Live Review: The Comet Is Coming @ Rickshaw Theatre – September 29th 2022

Conceptual jazz trio The Comet Is Coming burst onto the scene back in 2019 with an interstellar masterpiece “Trust in the Lifeforce of the Deep Mystery” and the album has been a mainstay in my collection ever since. Like a tribe of human survivors scoring an apocalyptic future, or intergalactic travelling troubadours reinventing sound post-society, the exciting blend of analog jazz with inventive digital new-age sounds is like nothing else you’ve ever heard. Sporting fitting funky monikers, the band is made up of synthesist Danalogue, percussionist Betamax along with acclaimed saxophonist Shabaka Hutchings, the three blend diverse talents into a harmoniously spiritual experience. Now they are touring with their new offering entitled “Hyper-Dimensional Expansion Beam” and Vancouverites were treated to an unforgettable glimpse into the talented musicians’ collective imagination this week at the Rickshaw Theatre.

The band took to the stage adorned in a range of fall-out wear, from robes to many-pocketed military jackets. After a couple of ambient pieces, the familiar fired -up synth beats of crowdpleaser “Summon the Fire” kicked in; that was the audience’s cue to get moving and rowdy like a dancehall in Zion. The banger gave way to a blistering sax solo by Shabaka, his signature repetitive yet random riffing. Amidst his frenzied, all-consuming rhapsody Dan dropped the bass and the next song began, creating a continuity across the set. Segues seemed almost improvised as the kinetically linked trio slithered from song to song.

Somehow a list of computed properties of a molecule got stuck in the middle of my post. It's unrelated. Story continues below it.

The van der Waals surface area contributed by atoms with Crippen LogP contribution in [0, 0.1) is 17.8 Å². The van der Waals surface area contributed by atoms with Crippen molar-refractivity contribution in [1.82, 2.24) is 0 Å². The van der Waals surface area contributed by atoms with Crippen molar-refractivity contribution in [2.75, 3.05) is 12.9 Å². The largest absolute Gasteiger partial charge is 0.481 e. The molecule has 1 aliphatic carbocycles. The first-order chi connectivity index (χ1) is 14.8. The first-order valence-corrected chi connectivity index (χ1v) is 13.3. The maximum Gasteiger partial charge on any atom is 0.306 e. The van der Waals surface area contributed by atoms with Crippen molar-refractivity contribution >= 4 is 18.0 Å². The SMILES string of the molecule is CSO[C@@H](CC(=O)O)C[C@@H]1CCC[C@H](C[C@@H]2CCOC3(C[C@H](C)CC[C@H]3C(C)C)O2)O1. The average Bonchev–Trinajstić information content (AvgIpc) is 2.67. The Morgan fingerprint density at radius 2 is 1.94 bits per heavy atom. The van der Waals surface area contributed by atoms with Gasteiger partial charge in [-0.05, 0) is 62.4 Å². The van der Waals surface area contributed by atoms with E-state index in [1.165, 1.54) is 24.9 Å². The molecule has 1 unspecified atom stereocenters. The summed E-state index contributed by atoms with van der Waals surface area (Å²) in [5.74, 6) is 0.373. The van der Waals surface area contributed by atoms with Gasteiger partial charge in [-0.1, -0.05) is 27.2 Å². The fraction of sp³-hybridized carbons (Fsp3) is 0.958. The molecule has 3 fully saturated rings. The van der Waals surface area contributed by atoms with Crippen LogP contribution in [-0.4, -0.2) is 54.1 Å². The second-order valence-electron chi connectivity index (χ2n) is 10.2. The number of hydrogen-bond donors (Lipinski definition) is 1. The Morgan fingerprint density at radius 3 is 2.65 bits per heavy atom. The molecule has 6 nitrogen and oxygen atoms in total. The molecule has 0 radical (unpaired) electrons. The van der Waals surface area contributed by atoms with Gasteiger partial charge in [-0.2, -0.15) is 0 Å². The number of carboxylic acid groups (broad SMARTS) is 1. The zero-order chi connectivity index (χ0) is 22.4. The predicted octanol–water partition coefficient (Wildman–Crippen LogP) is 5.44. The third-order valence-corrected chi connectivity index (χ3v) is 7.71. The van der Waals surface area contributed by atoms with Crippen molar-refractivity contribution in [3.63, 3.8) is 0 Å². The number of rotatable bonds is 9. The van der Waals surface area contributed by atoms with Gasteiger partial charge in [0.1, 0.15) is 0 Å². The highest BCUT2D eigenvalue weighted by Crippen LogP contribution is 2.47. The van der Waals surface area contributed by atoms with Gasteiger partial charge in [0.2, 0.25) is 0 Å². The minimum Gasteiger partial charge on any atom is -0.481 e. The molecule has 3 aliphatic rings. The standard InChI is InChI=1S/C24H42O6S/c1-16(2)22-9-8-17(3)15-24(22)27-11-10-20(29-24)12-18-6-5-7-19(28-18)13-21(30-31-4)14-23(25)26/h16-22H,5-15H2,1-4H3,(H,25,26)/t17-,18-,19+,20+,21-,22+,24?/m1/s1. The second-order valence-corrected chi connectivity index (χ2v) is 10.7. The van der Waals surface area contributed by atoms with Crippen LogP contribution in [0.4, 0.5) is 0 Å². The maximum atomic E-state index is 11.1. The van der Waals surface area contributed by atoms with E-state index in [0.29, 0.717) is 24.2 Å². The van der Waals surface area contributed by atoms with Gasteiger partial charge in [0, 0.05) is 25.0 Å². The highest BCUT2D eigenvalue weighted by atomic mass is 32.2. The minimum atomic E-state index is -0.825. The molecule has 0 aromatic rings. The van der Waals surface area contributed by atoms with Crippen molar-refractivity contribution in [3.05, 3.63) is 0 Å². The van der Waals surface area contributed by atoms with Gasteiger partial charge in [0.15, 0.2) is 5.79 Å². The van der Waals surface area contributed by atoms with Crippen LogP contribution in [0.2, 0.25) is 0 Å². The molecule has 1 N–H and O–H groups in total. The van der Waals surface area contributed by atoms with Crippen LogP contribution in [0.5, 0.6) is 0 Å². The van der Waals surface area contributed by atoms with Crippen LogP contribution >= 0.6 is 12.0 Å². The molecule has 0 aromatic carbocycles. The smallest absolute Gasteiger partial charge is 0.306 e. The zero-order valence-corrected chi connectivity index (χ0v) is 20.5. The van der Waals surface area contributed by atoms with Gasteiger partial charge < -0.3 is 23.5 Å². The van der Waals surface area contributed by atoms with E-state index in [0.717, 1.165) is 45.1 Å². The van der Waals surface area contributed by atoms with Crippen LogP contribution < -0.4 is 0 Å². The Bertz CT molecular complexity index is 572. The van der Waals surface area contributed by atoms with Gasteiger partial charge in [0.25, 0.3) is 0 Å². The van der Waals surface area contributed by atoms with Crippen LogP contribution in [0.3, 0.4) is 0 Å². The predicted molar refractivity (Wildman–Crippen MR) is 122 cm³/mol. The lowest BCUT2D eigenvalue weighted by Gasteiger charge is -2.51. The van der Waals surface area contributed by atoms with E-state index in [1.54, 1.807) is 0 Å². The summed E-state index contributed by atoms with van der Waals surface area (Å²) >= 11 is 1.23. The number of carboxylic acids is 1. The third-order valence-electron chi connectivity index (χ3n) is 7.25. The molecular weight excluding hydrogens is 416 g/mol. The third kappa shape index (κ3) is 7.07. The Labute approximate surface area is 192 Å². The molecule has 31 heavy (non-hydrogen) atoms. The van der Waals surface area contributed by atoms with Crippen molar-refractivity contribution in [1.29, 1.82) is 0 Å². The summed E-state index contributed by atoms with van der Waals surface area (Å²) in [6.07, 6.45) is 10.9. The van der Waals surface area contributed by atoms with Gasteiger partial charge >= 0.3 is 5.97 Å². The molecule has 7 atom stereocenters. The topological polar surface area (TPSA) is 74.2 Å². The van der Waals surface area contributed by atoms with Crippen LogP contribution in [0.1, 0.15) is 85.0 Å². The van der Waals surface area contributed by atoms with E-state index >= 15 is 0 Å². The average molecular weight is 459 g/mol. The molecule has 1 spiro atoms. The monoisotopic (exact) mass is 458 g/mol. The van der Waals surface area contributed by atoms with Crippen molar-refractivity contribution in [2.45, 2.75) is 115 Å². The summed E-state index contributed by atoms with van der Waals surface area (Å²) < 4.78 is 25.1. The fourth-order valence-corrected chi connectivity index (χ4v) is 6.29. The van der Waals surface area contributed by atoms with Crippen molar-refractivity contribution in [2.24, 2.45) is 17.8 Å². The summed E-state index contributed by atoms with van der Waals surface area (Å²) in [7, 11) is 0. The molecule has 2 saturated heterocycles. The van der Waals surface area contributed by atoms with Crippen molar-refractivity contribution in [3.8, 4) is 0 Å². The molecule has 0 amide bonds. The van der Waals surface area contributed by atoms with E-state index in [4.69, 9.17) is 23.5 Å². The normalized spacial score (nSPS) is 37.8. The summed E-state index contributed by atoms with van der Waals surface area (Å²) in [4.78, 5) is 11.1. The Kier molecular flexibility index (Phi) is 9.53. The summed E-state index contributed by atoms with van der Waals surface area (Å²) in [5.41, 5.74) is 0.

As Shabaka launched into debut performances of tracks from the new album, he played with such force that one couldn’t help but imagine the reed spontaneously combusting from the force of his passion and almighty lung capacity. His superhuman talent on the instrument truly defies belief. The intense sax lines trade off with guttural synth riffing culminated to a vaguely eastern cyberpunk snarl. Betamax’s thrillingly and unpredictable drumming fills and flurries jammed chaotically until returning to each core refrain ringing out unbelievably loud and heavy.

A highlight of the set was new song “PYRAMIDS”, which features a satisfying synth line reminiscent of a retro video game. In its live performance it was easy to get lost in its dreamy phrasing and pacing. The new album evokes feelings of packed Berlin night clubs cleverly employing hard techno trance rhythms as a basis for creative, pummeling saxophonic exploration. Dan endeavoured to explain the intention of the new record as ‘ wondering what could be the thing that makes the best feeling amongst all the trillions of cells in the body. The transportive, kaleidoscopic music was certainly lighting up every cell in the body of spellbound viewers, nodding and gyrating along to the sound.

The stimulating evening came to an epic cosmic conclusion of sinister synth swirling and blinding lights. One final song rang out like a twisted carnivalesque jazz standard with rollicking drums, rolling organ lines, and meandering sax. At times feeling like it could go completely off the rails, but it resolved and crescendoed beautifully, perhaps easily summing up the night.

Review by Krysten Maier, photography by Michael Lockheart © 2022

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